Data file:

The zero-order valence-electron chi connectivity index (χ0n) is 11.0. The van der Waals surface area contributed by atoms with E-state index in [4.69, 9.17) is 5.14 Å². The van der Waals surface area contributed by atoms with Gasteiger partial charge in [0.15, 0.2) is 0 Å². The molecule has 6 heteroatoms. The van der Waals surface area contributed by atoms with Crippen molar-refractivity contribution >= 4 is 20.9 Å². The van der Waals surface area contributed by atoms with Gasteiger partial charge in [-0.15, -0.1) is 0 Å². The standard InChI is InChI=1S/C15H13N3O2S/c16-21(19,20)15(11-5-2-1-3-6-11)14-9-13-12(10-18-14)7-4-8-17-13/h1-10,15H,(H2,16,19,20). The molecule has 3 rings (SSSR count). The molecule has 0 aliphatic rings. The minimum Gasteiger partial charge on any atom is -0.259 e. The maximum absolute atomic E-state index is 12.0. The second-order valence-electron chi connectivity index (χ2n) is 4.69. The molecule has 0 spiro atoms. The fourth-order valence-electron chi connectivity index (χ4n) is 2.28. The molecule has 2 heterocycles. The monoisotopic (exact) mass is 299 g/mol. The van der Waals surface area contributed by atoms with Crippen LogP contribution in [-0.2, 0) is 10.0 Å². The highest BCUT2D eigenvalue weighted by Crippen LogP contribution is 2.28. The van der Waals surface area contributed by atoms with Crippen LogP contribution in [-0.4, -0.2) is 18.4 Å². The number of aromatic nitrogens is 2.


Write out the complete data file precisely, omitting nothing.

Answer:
The zero-order valence-electron chi connectivity index (χ0n) is 11.0. The van der Waals surface area contributed by atoms with E-state index in [4.69, 9.17) is 5.14 Å². The van der Waals surface area contributed by atoms with Gasteiger partial charge in [0.15, 0.2) is 0 Å². The molecule has 6 heteroatoms. The van der Waals surface area contributed by atoms with Crippen molar-refractivity contribution >= 4 is 20.9 Å². The van der Waals surface area contributed by atoms with Gasteiger partial charge in [-0.15, -0.1) is 0 Å². The standard InChI is InChI=1S/C15H13N3O2S/c16-21(19,20)15(11-5-2-1-3-6-11)14-9-13-12(10-18-14)7-4-8-17-13/h1-10,15H,(H2,16,19,20). The molecule has 3 rings (SSSR count). The molecule has 0 aliphatic rings. The minimum Gasteiger partial charge on any atom is -0.259 e. The maximum absolute atomic E-state index is 12.0. The second-order valence-electron chi connectivity index (χ2n) is 4.69. The molecule has 0 spiro atoms. The fourth-order valence-electron chi connectivity index (χ4n) is 2.28. The molecule has 2 heterocycles. The monoisotopic (exact) mass is 299 g/mol. The van der Waals surface area contributed by atoms with Crippen LogP contribution in [-0.2, 0) is 10.0 Å². The highest BCUT2D eigenvalue weighted by Crippen LogP contribution is 2.28. The van der Waals surface area contributed by atoms with Crippen LogP contribution in [-0.4, -0.2) is 18.4 Å². The number of aromatic nitrogens is 2.